Author Topic: Landlords: How do you deal with lead paint?  (Read 297 times)

Neo

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Landlords: How do you deal with lead paint?
« on: August 10, 2017, 11:11:50 AM »
Landlords, looking for your advice. I'm in Ohio for what it's worth.

We own a 3-family building built in 1897. When we bought it the seller stated on the disclosure that he had no knowledge of lead-based paint. However, it's pretty safe to assume that lead paint does exist in a home of this age. He likely just never had it tested and therefore doesn't have to disclose it. A tenant is now telling me that he babysits his granddaughter and she was taken to the hospital and exhibits elevated lead levels. We don't know if this is from our property, the property she actually lives in, or some other property where she spends time. Needless to say this is very concerning!

We inherited the tenant from the previous owner of the building. I looked at the lease he signed with the previous owner and he initialed that he received the Federal required lead paint disclosures. At this point all the tenant is asking is that we come in and repaint some areas where the paint is peeling due to a water leak (which we fixed upon taking ownership). I don't think that will actually take care of the issue and apparently the EPA has rules about who can even do work in a pre-1978 building. From the EPA's website for property managers:

Do you or your employees conduct renovation, repair, or painting activities in a pre-1978 residential building?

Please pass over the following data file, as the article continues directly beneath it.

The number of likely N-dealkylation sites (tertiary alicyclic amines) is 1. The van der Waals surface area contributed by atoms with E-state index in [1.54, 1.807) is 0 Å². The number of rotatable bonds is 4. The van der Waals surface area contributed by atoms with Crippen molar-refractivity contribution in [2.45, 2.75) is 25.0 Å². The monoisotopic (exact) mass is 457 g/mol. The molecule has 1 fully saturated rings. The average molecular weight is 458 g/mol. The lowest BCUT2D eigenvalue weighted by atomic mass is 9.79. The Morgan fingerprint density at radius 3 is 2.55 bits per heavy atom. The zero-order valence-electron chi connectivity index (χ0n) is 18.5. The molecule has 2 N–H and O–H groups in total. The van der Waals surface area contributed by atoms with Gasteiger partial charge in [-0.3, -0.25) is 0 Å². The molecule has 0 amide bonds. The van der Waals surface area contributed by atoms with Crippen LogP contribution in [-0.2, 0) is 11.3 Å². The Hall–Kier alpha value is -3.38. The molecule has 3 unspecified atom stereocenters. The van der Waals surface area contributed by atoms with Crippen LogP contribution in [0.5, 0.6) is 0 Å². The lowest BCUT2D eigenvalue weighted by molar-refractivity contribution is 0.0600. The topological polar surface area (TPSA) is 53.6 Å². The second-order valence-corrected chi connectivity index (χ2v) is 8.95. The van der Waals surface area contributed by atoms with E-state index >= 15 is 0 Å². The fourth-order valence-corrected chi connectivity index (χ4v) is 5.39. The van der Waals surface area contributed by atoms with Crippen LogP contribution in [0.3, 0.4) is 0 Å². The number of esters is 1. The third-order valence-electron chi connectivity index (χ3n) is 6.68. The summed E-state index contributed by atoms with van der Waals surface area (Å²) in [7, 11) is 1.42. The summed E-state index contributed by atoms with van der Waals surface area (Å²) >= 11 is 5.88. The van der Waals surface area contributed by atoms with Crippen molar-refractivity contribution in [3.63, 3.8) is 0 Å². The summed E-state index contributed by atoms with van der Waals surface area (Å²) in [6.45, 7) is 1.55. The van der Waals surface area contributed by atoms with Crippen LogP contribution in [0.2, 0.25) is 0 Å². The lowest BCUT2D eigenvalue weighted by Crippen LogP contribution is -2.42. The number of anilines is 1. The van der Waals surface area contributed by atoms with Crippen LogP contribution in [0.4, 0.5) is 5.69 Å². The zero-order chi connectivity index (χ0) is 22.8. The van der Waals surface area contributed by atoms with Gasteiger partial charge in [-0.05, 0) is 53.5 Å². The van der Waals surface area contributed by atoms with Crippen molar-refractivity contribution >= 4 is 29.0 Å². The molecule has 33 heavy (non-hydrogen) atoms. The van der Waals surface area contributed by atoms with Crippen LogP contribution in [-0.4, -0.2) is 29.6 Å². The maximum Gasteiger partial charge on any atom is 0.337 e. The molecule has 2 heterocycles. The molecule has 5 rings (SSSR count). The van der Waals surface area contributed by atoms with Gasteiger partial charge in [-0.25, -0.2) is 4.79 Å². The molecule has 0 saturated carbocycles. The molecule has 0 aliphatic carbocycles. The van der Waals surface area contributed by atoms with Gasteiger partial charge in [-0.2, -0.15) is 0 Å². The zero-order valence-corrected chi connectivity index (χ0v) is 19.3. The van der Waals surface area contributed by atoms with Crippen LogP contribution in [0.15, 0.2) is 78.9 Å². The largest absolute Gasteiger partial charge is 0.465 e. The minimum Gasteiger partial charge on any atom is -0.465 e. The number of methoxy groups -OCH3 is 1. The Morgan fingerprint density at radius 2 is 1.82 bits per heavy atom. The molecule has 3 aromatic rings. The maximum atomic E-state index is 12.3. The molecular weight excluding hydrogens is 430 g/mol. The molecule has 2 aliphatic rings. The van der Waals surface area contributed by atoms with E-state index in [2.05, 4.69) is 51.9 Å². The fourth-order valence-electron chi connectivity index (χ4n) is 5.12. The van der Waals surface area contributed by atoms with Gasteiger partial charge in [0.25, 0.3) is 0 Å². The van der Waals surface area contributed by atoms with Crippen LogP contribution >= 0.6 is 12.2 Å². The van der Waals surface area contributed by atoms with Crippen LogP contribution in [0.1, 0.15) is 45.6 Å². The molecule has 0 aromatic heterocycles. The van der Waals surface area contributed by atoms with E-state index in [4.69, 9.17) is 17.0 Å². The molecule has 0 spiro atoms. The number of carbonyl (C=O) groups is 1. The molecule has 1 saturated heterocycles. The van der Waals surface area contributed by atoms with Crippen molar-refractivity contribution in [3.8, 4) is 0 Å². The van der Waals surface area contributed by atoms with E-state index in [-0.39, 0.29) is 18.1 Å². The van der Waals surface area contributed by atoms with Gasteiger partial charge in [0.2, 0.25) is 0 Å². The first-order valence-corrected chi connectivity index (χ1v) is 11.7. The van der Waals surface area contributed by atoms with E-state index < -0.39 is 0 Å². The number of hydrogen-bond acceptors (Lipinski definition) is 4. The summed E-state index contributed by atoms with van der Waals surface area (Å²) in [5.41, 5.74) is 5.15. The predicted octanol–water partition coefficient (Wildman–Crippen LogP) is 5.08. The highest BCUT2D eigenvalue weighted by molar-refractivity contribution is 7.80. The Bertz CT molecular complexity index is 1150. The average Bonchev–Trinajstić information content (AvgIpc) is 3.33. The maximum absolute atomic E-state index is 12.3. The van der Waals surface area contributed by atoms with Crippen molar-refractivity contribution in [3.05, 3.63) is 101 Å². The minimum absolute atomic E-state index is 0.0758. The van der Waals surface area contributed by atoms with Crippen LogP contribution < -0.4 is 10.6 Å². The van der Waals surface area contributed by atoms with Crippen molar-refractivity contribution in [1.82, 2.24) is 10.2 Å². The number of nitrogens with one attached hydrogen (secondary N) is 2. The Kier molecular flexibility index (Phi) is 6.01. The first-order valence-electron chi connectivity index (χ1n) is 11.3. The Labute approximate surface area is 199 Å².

◦If yes, then you must become a Lead-Safe Certified Firm.
◦If no, then hire only a Lead-Safe Certified firm for building maintenance, repair, or painting activities that could disturb lead-based paint. Find a Lead-Safe Certified Firm.

All my buildings are older than 1978. This language makes it seem like I have to use a Lead Safe Certified Firm every time I want to repaint a unit when a tenant moves out. That seems insane! The fines for working with lead paint when you're not certified are up to $37,000 per occurrence!

So two issues really:
1. Specific to my tenant with the allegedly sick granddaughter, should I have the property tested for lead paint? If I do I will have to disclose it forever to each tenant and buyer. Should I just repaint? Should I use the encapsulation paint from Home Depot and DIY? Really not sure how to handle this.
2. The way the EPA language reads, it seems like all painting activities in pre-1978 buildings must be done by lead safe certified firms. Is anyone actually abiding by that? It seems crazy and cost prohibitive to even owning rental properties.

Thanks for the opinions! I will, of course, be doing my own research too. Perhaps consulting with our attorney as well.
« Last Edit: August 10, 2017, 11:19:22 AM by Neo »

LucyWreck

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Re: Landlords: How do you deal with lead paint?
« Reply #1 on: August 11, 2017, 07:36:34 AM »
For starters, why not just go ahead and DIY-fix the area the tenant is concerned about? As long as you yourself are not a child or pregnant, you should be able to scrape/sand (with a mask) and thoroughly clean the area, then re-paint relatively safely. (Disclaimer: not a health professional or lawyer here -- just another owner of an 1890s home with a rental unit.)

Where I live, you as a landlord are REQUIRED to test for lead (conducted by the health department) if a child who lives at the property tests above certain levels. Rules may vary in your area, and the fact that the child doesn't live there may also be a factor. Definitely check with your lawyer.

But I'd err on the side of caution and compassion -- lead poisoning in young kids is no joke, and it sounds like grandma is doing the right thing by talking to you about it. That means dropping the "allegedly sick" language and figuring out how to do right, whatever that means, and even if it costs some $$.